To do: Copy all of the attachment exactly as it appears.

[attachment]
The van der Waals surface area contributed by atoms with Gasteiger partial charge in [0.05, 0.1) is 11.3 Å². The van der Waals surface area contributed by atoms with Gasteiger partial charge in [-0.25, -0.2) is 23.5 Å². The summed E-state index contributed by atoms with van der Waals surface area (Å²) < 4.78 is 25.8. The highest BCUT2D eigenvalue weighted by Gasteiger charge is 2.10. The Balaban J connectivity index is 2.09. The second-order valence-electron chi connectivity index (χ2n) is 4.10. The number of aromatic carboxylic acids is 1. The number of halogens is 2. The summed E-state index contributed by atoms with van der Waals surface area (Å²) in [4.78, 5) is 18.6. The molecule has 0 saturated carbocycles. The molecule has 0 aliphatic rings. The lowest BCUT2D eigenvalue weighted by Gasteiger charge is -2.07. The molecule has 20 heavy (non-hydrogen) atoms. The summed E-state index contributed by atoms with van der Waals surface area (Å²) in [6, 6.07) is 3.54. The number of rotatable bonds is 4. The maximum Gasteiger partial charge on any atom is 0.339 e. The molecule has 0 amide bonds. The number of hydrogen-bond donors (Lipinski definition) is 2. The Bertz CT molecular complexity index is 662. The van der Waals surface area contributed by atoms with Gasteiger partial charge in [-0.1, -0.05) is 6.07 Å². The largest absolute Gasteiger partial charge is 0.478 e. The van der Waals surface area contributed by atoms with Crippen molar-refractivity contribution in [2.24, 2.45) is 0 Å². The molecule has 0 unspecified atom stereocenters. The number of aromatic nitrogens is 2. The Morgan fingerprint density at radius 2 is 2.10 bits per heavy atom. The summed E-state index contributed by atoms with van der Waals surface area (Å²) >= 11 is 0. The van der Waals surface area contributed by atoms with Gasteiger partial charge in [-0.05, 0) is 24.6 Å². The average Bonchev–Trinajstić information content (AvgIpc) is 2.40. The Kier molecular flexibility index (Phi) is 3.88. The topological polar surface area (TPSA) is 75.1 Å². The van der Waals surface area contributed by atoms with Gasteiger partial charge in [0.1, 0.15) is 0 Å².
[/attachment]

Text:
The van der Waals surface area contributed by atoms with Gasteiger partial charge in [0.05, 0.1) is 11.3 Å². The van der Waals surface area contributed by atoms with Gasteiger partial charge in [-0.25, -0.2) is 23.5 Å². The summed E-state index contributed by atoms with van der Waals surface area (Å²) < 4.78 is 25.8. The highest BCUT2D eigenvalue weighted by Gasteiger charge is 2.10. The Balaban J connectivity index is 2.09. The second-order valence-electron chi connectivity index (χ2n) is 4.10. The number of aromatic carboxylic acids is 1. The number of halogens is 2. The summed E-state index contributed by atoms with van der Waals surface area (Å²) in [4.78, 5) is 18.6. The molecule has 0 saturated carbocycles. The molecule has 0 aliphatic rings. The lowest BCUT2D eigenvalue weighted by Gasteiger charge is -2.07. The molecule has 20 heavy (non-hydrogen) atoms. The summed E-state index contributed by atoms with van der Waals surface area (Å²) in [6, 6.07) is 3.54. The number of rotatable bonds is 4. The maximum Gasteiger partial charge on any atom is 0.339 e. The molecule has 0 amide bonds. The number of hydrogen-bond donors (Lipinski definition) is 2. The Bertz CT molecular complexity index is 662. The van der Waals surface area contributed by atoms with Gasteiger partial charge in [-0.1, -0.05) is 6.07 Å². The largest absolute Gasteiger partial charge is 0.478 e. The van der Waals surface area contributed by atoms with Crippen molar-refractivity contribution in [2.24, 2.45) is 0 Å². The molecule has 0 unspecified atom stereocenters. The number of aromatic nitrogens is 2. The Morgan fingerprint density at radius 2 is 2.10 bits per heavy atom. The summed E-state index contributed by atoms with van der Waals surface area (Å²) >= 11 is 0. The van der Waals surface area contributed by atoms with Gasteiger partial charge in [-0.05, 0) is 24.6 Å². The average Bonchev–Trinajstić information content (AvgIpc) is 2.40. The Kier molecular flexibility index (Phi) is 3.88. The topological polar surface area (TPSA) is 75.1 Å². The van der Waals surface area contributed by atoms with Gasteiger partial charge in [0.1, 0.15) is 0 Å².